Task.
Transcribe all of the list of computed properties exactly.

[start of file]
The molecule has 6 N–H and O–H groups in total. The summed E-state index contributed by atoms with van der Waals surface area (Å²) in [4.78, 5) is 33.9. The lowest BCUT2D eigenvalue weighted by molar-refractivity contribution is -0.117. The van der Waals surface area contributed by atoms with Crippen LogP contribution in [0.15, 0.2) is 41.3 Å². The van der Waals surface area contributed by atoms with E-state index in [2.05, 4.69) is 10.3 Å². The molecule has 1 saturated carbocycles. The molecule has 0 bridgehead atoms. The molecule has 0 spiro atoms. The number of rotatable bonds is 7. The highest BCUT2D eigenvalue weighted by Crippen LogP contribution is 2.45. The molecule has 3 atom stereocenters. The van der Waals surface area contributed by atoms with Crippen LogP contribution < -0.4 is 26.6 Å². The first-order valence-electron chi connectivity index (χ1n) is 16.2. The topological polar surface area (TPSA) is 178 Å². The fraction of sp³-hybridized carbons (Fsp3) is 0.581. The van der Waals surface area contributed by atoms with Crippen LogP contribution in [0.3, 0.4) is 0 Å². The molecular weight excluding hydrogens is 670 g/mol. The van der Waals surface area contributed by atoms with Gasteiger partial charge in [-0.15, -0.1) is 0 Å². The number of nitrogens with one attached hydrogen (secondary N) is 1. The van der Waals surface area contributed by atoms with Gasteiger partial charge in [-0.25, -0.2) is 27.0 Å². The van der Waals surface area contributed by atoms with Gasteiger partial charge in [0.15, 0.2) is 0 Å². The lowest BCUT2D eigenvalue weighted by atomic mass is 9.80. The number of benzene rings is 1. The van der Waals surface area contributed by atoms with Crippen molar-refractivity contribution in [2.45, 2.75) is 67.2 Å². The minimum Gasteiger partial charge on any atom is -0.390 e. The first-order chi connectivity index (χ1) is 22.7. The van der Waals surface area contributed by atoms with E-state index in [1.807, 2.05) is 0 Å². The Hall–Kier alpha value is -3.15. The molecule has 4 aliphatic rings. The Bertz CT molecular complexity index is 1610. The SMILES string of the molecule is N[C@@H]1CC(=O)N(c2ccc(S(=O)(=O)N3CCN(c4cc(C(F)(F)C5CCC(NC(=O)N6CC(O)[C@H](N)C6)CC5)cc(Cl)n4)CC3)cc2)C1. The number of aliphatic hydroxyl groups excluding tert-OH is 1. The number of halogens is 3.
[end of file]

The molecule has 6 N–H and O–H groups in total. The summed E-state index contributed by atoms with van der Waals surface area (Å²) in [4.78, 5) is 33.9. The lowest BCUT2D eigenvalue weighted by molar-refractivity contribution is -0.117. The van der Waals surface area contributed by atoms with Crippen LogP contribution in [0.15, 0.2) is 41.3 Å². The van der Waals surface area contributed by atoms with E-state index in [2.05, 4.69) is 10.3 Å². The molecule has 1 saturated carbocycles. The molecule has 0 bridgehead atoms. The molecule has 0 spiro atoms. The number of rotatable bonds is 7. The highest BCUT2D eigenvalue weighted by Crippen LogP contribution is 2.45. The molecule has 3 atom stereocenters. The van der Waals surface area contributed by atoms with Crippen LogP contribution < -0.4 is 26.6 Å². The first-order valence-electron chi connectivity index (χ1n) is 16.2. The topological polar surface area (TPSA) is 178 Å². The fraction of sp³-hybridized carbons (Fsp3) is 0.581. The van der Waals surface area contributed by atoms with Crippen LogP contribution in [0.3, 0.4) is 0 Å². The molecular weight excluding hydrogens is 670 g/mol. The van der Waals surface area contributed by atoms with Gasteiger partial charge in [-0.15, -0.1) is 0 Å². The number of nitrogens with one attached hydrogen (secondary N) is 1. The van der Waals surface area contributed by atoms with Gasteiger partial charge in [-0.25, -0.2) is 27.0 Å². The van der Waals surface area contributed by atoms with Gasteiger partial charge in [0.15, 0.2) is 0 Å². The lowest BCUT2D eigenvalue weighted by atomic mass is 9.80. The number of benzene rings is 1. The van der Waals surface area contributed by atoms with Crippen molar-refractivity contribution in [2.45, 2.75) is 67.2 Å². The minimum Gasteiger partial charge on any atom is -0.390 e. The first-order chi connectivity index (χ1) is 22.7. The van der Waals surface area contributed by atoms with E-state index in [1.807, 2.05) is 0 Å². The Hall–Kier alpha value is -3.15. The molecule has 4 aliphatic rings. The Bertz CT molecular complexity index is 1610. The SMILES string of the molecule is N[C@@H]1CC(=O)N(c2ccc(S(=O)(=O)N3CCN(c4cc(C(F)(F)C5CCC(NC(=O)N6CC(O)[C@H](N)C6)CC5)cc(Cl)n4)CC3)cc2)C1. The number of aliphatic hydroxyl groups excluding tert-OH is 1. The number of halogens is 3.